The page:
ECMO works by removing blood from the person’s body and artificially removing the carbon dioxide and oxygenating red blood cells. Generally, it is used either post-cardiopulmonary bypass or in late-stage treatment of a person with a profound heart and/or lung failure. However, it is now seeing use as a treatment for cardiac arrest in specific centers, allowing treatment of the underlying cause of arrest while circulation and oxygenation are supported.

ECMO used in COVID-19 patients  ( Source: Wikipedia )

Beginning in early February 2020, doctors in China have increasingly been using ECMO as adjunct support for patients presenting with acute viral pneumonia associated with SARS-CoV-2 infection (COVID-19); when, even after ventilation, the blood oxygenation levels remain too low to sustain the patient.[6]

“30 to 39 pct of severe COVID-19 patients discharged from Wuhan hospitals: official – Xinhua | English.news.cn”. www.xinhuanet.com. Retrieved February 16, 2020.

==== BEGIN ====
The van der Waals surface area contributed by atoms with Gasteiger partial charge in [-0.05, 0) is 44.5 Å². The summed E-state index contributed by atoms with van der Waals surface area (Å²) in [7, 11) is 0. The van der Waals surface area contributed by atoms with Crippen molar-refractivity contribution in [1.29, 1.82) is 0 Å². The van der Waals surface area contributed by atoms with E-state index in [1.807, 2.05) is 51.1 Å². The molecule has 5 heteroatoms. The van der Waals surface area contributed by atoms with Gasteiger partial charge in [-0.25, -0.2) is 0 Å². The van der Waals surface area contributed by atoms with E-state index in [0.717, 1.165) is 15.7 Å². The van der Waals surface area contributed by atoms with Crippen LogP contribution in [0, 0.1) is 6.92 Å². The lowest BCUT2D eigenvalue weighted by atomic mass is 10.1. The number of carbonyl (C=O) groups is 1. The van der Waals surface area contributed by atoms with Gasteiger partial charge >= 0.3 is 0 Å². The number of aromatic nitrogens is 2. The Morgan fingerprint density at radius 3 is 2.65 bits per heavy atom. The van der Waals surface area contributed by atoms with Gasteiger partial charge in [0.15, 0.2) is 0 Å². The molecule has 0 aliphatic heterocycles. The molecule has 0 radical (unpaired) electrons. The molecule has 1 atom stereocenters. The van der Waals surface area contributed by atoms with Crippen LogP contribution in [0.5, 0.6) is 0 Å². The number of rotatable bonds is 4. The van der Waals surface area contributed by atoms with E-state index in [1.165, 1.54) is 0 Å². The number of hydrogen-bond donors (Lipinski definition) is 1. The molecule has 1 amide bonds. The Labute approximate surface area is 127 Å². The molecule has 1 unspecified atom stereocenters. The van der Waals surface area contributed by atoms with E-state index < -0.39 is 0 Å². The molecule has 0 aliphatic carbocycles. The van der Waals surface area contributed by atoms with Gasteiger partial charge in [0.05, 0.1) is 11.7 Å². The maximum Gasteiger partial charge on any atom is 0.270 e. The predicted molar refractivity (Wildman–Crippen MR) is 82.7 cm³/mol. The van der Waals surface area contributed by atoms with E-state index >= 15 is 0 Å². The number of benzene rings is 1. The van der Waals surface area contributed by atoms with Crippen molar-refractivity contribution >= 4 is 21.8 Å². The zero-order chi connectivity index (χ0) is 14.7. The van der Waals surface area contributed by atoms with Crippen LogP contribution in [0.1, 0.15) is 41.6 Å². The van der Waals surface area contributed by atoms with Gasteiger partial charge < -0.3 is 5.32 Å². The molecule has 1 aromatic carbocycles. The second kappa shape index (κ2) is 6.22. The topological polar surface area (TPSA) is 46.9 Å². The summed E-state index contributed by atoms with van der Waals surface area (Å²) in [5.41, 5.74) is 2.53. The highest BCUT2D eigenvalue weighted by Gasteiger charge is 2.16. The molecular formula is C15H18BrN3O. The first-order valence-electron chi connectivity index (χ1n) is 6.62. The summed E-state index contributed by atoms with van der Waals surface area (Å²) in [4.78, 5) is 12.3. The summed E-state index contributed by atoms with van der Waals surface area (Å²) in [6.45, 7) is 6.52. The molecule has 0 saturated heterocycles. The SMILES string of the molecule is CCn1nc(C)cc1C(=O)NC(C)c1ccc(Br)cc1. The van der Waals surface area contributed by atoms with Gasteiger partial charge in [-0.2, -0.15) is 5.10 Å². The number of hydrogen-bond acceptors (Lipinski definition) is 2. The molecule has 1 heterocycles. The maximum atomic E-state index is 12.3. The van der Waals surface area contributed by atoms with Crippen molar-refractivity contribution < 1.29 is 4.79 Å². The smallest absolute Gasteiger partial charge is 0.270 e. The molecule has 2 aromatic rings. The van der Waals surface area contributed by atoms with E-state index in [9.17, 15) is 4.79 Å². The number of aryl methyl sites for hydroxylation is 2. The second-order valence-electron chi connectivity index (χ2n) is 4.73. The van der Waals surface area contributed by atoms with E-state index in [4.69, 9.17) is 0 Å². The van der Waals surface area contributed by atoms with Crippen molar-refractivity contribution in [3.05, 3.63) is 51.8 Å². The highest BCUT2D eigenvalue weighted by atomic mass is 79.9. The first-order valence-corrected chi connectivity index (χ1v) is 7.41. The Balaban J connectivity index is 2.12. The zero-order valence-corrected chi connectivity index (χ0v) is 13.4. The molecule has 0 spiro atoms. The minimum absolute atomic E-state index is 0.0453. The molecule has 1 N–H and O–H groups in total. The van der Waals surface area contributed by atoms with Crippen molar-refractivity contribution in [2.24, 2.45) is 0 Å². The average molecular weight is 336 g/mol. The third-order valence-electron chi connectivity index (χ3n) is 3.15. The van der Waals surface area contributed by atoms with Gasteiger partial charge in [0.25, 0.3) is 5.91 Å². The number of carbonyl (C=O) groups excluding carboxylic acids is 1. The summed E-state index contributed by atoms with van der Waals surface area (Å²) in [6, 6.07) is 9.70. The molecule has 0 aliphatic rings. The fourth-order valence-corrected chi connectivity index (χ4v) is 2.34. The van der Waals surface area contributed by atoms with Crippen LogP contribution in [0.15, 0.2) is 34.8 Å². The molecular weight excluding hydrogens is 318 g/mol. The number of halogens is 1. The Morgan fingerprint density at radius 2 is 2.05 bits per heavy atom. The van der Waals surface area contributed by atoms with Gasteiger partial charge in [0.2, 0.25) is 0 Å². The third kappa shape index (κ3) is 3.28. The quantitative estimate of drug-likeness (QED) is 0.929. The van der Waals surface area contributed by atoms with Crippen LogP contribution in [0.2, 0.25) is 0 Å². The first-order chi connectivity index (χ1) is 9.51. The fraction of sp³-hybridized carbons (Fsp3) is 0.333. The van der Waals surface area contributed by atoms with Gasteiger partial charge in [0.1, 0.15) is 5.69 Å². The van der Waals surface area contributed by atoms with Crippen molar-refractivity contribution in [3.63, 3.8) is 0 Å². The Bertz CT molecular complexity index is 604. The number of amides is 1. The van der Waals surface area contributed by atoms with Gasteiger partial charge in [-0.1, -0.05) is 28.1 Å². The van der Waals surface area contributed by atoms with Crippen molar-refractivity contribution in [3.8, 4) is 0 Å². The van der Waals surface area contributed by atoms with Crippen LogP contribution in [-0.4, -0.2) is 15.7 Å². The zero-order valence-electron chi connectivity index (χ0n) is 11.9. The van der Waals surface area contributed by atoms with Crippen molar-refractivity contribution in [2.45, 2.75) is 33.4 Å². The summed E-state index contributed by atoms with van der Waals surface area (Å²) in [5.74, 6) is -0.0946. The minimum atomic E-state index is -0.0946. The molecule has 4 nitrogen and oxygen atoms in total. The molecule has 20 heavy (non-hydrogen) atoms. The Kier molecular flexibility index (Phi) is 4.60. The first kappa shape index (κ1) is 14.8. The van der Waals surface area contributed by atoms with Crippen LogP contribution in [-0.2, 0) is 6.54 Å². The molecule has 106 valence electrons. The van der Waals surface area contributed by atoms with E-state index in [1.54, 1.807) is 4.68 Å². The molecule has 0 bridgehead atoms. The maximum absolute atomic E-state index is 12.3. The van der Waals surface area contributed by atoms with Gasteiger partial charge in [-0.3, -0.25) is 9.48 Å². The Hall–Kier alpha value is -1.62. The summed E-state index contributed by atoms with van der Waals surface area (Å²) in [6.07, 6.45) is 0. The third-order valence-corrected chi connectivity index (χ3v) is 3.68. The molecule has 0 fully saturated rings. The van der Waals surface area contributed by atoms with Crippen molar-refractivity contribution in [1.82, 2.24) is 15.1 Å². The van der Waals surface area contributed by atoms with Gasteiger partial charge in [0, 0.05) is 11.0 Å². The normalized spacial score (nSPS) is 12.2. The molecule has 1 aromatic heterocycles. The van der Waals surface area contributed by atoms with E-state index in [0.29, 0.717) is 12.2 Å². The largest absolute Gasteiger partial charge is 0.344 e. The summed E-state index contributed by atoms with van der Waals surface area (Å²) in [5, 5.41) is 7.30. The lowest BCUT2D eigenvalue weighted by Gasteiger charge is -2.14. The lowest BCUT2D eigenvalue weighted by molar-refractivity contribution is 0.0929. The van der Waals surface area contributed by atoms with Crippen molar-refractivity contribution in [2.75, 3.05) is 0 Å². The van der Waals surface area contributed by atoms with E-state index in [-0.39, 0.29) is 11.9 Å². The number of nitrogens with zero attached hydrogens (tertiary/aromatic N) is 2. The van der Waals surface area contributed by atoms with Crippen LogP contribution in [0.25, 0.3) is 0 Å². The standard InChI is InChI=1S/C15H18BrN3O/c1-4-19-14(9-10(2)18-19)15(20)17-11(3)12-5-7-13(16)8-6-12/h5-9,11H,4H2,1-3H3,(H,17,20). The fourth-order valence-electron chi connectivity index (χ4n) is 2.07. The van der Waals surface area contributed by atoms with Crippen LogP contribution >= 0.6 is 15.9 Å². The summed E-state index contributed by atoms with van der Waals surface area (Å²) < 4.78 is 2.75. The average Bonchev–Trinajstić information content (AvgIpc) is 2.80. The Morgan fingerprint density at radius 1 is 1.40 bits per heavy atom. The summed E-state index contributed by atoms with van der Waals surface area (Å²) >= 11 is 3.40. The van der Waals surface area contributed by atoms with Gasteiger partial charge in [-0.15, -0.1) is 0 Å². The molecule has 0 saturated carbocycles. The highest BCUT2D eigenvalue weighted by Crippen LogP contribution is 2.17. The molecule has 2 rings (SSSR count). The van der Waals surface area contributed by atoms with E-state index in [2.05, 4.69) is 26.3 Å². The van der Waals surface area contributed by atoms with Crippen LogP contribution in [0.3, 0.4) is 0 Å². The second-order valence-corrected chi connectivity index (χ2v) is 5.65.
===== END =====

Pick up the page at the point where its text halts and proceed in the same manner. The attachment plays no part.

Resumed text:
30 to 39 pct of severe COVID-19 patients discharged from Wuhan hospitals: official

Source: Xinhua| 2020-02-15 11:07:29|Editor: Huaxia

WUHAN, February 15 (Xinhua) — Up to 30 to 39 percent of patients infected with the novel coronavirus (COVID-19) has been discharged from two of Wuhan’s hospitals that take in severe patients, including the Jinyintan Hospital, the National Health Commission (NHC) said Saturday.

For severe and critically ill patients, antivirus treatment, together with treatment combining traditional Chinese and Western medicine and supportive therapies, such as the use of a ventilator, blood plasma from recovered patients and extracorporeal membrane oxygenation (ECMO), have shown an effect, Jiao Yahui, an official with the NHC, said at a press conference in Wuhan, epicenter of the outbreak.

“Recently, we have been urging doctors to use ECMO at an early stage to help restore patients’ blood oxygen saturation and reduce fatalities,” Jiao said.

http://www.xinhuanet.com/english/2020-02/15/c_138785933.htm

http://archive.vn/6zDQI

The initial reports indicate that it is assisting in restoring patients’ blood oxygen saturation and reducing fatalities among the approximately 3% of severe cases where it has been utilized.[7]